I’m going to start this whole security thing by taking a look at the new BitLocker technology built in to Vista. Before I begin, I want to specify that I am by no means an expert on BitLocker and all of my information comes from the Microsoft site and a face to face with the engineers at Launch Tour 2007. So lets begin with requirements. You must have a modern motherboard which has a “TPM” or Trusted Platform Module. The reason I say must, is that there IS a third mode where you store your keys on a USB drive. However, if you do this, you are carrying around your keys in clear text on a USB drive. If that didn’t scare you in the least bit, then you are either a rather large individual who scares people enough for them not to want to get near you, or you don’t care about security, in which case you don’t need BitLocker.
So, now that we have the disclaimer out of the way, here is a thousand word on how Bitlocker works:
Basically, your keys are stored on this TPM and are used to unlock the MFT, which has the full volume keys that unlocks the rest of the drive. Cool, we’re in the clear, right?
Q1: What if I want to put the HD into another computer? The new computer’s TPM will not have the correct keys. Well, if the computer was connected and a part of an AD domain err.. I mean “tree”, then you can supposedly find those keys and “PUSH” them to the new TPM. No, the engineer did not know how to “PUSH” said keys. However you could also unlock it using a 36 hex value key. That you can right down.. on a piece of paper… that you might keep near or with your laptop…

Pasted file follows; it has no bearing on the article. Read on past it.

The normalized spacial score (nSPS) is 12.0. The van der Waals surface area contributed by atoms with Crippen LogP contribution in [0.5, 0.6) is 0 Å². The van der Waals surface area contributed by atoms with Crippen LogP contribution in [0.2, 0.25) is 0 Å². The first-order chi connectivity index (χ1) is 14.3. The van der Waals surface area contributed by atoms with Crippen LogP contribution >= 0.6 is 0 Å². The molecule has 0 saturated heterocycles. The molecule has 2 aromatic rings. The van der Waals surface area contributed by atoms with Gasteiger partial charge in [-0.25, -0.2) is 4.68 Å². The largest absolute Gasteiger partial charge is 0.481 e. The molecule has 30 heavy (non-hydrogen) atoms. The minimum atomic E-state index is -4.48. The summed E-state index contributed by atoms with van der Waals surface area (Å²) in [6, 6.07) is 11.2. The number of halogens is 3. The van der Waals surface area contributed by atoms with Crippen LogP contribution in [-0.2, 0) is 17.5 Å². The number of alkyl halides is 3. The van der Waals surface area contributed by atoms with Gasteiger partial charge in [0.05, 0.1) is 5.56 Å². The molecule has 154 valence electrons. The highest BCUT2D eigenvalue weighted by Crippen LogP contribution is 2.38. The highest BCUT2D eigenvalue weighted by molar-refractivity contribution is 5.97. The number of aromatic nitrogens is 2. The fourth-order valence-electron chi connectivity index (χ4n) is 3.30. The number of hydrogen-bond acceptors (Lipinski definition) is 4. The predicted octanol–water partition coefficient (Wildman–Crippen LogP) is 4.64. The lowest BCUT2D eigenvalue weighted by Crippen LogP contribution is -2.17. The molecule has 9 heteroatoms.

Q2: What are the other two modes, and which one do I want?
Transparent operation mode: In this mode, BitLocker is completely transparent to the user. You just boot and log in. Bitlocker still encrypts the whole drive as you see above. But the “authentication” step is where Bitlocker checks to see if “boot files” have remained unmodified. I would be interested in finding out exactly which files it checks and what it checks for.
User authentication mode: In this mode, during boot, before any HD files are accessed, the user is prompted for a PIN. In my opinion, if your boss is dead set on using Bitlocker on all of your drives, you should insist on this one. (But guess what, for all those roadies that keep your computers in “Sleep”, BitLocker doesn’t mean anything. With a U3 device and a cool cygwin script, I can make a unencrypted copy of the system, even if it’s locked out)
So to break it down in conclusion: You have to have newer hardware, AD, roadies who don’t rely on “SLEEP” and educated users. Something tells me the last part of that would be a bit hard to accomplish.
But, that’s just my take on things, I’m just another security guy in a room with a small sign on the door that says “IT Dept”. What would I know?
For more info, check out the wikipedia article: Wikipedia -> Bitlocker